The Sun Met 2017: Elegance and Excitement
In January 2015 I attended the then J&B Met, Cape Town’s richest and most prestigious horse race, for the first time. I was hooked on the spot, and have subsequently not missed one.
I have since childhood been allowed to pick a horse for the Durban July, upon which my father would place a small bet in their office pool for me. Imagine my joy when “my” horse, the incomparable Sea Cottage* won me the grand sum of R1.50 in 1967!
Sea Cottage running his last race before retirement in front of a packed rostrum in Cape Town in 1967. Note the elegant outfits of the ladies in the crowd.
Following horse racing on the radio as it was done then, or even television or the internet today, really does not compare with physically being at the track. Apart from the excitement generated by the actual racing and placing of bets (it is addictive, believe me), the big meets are social events where people go to see and be seen. Fashion-wise, it is a feast for the eye.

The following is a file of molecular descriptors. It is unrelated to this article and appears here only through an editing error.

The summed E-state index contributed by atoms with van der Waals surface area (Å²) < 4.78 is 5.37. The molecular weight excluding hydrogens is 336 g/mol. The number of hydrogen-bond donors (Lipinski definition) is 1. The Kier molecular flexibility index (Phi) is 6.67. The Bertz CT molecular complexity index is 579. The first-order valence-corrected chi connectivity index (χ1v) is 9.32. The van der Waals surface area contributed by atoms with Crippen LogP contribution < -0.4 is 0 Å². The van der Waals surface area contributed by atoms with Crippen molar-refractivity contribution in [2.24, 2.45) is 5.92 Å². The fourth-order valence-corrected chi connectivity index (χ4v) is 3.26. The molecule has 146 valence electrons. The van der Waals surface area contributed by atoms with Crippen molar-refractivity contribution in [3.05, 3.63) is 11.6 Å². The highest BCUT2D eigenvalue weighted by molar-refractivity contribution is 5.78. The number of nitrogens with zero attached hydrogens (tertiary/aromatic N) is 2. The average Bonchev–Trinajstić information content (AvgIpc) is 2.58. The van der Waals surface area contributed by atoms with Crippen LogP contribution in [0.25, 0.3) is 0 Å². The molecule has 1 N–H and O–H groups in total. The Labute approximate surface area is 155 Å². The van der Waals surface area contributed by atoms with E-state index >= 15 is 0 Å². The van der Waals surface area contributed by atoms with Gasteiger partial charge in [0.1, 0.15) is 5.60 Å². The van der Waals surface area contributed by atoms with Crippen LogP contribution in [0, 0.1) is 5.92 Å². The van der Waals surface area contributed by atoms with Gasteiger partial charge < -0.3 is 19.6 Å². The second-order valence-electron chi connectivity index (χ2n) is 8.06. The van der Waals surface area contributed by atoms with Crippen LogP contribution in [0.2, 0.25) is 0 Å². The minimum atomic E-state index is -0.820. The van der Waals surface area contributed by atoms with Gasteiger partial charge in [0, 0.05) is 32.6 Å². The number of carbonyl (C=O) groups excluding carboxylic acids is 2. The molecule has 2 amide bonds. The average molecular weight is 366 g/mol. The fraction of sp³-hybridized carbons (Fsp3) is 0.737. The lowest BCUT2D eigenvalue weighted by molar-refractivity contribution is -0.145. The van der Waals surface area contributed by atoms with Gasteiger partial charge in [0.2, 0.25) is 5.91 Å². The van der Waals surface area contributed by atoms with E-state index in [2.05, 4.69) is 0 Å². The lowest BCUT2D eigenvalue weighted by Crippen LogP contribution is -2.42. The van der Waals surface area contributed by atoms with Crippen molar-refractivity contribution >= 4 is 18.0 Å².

Owners, trainers and jockeys conversing in the centre of the parade ring before the race
The Metropolitan Handicap, or “Met”, has always been about dressing up. In fact, an important objective is to promote and provide a platform for emerging local designers. The fashion stakes are high, and thousands of rands are spent on outfits.
This year, Sun International together with G.H. Mumm Champagne took over as sponsors of the event, now known as the Sun Met. The chosen fashion theme matched their image. “Decades of Glamour” allowed fashionistas to reference any decade from 1920 to 2000. The female half of the best-dressed couple of 2017 wore an elegant gown by Merwe Mode, accessorized with an eye catching hat by none other than Elizabeth Galloway alumna Crystal Birch!
Model Abongwe Qokela and model and fashion influencer Anesu Chogugudza. Picture: Ian Landsberg.
Here are some more glamorous ensembles, the first two randomly snapped by me, the others from the press.
Some Miss South Africa 2017 semi-finalists
*Sea Cottage was shot in June 1966, but still managed to run a fourth place in the Durban July that year.